Rithvik's Thodi unleashed his creativity. Vilasini impressed with her open-throated singing.

Rithvik Raja started off with the Saveri varnam ‘Sarasooda' and settled well with his strong voice aligned to perfect sruti. The variations he presented in the last chittaswaram with absolute control over laya set the expectations of the listeners high. He then sang ‘Gajananayutham,' a composition attributed to Muthuswamy Dikshitar in fast pace and topped it with swara phrases in the same pace. Following this, Syama Sastri's ‘Maayamma' in Ahiri was a good choice and Rithvik Raja gave it a soothing touch. The swarams in the anupallavi and the sahityam in the charanam fell in place with precision.

The alapana of Yadukula Khambhodi was pleasing. Violinist Arun Ramamurthy's presentation of the raga was delightful, without compromising on the bhava oriented phrases. Rendition of ‘Paramakripa Sagari' of G.N. Balasubramaniam in rupaka talam stood out in the concert.

The afternoon concert slots are short. However, it is that slot in which the young musicians have to prove themselves to be elevated to the prime ones later. Rithvik needs to revisit the basics of time-management skills to fit his list of songs into a time-frame. He chose to feature a short alapana of Lathangi and followed it with ‘Aparadhamula' of Patnam Subramania Iyer next.

When it was time for the main raga, he chose Thodi, which lends a vast scope for creative artists. Rithvik was no exception to this rule. However, every phrase of the delineation bore the stamp of his guru, T.M. Krishna.

Papanasam Sivan's ‘Karthikeya Kangeya' in two kalais squared off a clean 40 minutes of the concert.

Young N.C. Bharadwaj supported Rithvik well throughout the concert following his every variation precisely, but went for a longer thani when it was time to display his skills. Though enjoyable, it added to the time constraint already created by the main artist and forced him to forego the tukkadas. Rithvik had to bow to the curtains that were drawn just after the main piece and the thani.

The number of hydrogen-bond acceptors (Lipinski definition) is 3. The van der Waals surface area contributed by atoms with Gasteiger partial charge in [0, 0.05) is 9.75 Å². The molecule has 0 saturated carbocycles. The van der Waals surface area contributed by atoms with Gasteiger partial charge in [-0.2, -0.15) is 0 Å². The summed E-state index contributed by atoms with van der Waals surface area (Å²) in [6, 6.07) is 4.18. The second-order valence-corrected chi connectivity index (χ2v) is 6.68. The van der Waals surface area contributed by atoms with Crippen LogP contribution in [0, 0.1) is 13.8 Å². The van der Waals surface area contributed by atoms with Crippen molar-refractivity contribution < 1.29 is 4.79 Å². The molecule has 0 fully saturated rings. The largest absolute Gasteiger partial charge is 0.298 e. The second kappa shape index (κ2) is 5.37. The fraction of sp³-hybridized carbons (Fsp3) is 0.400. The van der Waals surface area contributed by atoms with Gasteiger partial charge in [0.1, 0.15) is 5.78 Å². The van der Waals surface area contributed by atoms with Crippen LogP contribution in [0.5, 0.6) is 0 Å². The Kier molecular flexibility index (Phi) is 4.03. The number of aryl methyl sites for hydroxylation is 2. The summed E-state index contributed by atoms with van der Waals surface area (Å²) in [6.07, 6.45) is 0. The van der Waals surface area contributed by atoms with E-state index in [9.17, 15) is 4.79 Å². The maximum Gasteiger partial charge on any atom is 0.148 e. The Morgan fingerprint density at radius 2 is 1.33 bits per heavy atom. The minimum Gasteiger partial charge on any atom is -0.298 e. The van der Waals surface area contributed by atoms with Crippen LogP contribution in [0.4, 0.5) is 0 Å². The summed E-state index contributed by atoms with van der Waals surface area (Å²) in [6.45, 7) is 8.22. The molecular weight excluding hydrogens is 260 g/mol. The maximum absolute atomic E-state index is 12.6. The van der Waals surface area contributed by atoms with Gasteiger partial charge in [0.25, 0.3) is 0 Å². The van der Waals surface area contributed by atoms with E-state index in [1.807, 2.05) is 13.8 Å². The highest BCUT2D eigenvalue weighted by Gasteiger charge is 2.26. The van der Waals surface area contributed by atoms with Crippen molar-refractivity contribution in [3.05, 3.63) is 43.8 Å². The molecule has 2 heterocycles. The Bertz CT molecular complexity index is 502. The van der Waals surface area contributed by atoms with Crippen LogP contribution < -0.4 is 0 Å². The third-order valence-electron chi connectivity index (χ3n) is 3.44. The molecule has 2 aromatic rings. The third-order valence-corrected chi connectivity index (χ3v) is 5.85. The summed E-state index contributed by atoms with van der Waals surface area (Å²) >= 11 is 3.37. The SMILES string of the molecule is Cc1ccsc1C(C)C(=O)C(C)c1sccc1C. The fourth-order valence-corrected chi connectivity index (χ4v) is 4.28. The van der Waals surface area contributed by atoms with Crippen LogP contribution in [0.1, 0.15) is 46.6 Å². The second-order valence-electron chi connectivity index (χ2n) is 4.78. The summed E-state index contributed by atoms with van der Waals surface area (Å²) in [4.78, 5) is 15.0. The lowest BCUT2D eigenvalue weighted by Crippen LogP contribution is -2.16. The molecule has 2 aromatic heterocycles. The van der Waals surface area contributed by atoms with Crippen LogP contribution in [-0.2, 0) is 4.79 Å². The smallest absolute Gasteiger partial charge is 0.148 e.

S.M. Vilasini began her concert with the varnam in Sahana, ‘Karunimpa.' Tyagaraja's ‘Meru Samana' in Mayamalavagowla followed.

A brief niraval and brisk swarams in the seond piece warmed her voice up for the concert. The leisurely Begada came in with Ramaswamy Sivan's composition ‘Kadaikkan Vaithennai.' Vilasini's control over the laya was evident in switching over from Misra Chapu for this kriti to Adi talam in tisra nadai for Syama Sastri's ‘Parvati Ninune' in Kalagada that featured next.

Vilasini's rendition of the raga Vachaspati spoke of how much open throated singing and practice would help a vocalist in bringing out the best even with a sore throat. She sang ‘Kantajutumi' of Tyagaraja. Violinist Bombay Anand's raga alapana and swarams enhanced the presentation of the kriti.

Muthuthandavar's composition ‘Kaanaamal Veenile Kaalam kazhithome' in Neelambari was unusual to be rendered before the main kriti. To handle a raga like Bhairavi when the voice is not on the musician's side, is a real challenge. Vilasini's concentration in rendering every phrase, met it perfectly. Muthuswami Dikshitar's ‘Bala Gopala' was presented well. Delhi Sairam on the mridangam played interesting laya patterns during the thani avartanam.

Vilasini chose ‘Naatha Hare Jagannaatha Hare,' Ashtapadi in Madhuvanti for the post-thani session and signed off with Sadasiva Brahmendrar's ‘Khelati Mama Hridaye' in Hamir Kalyani.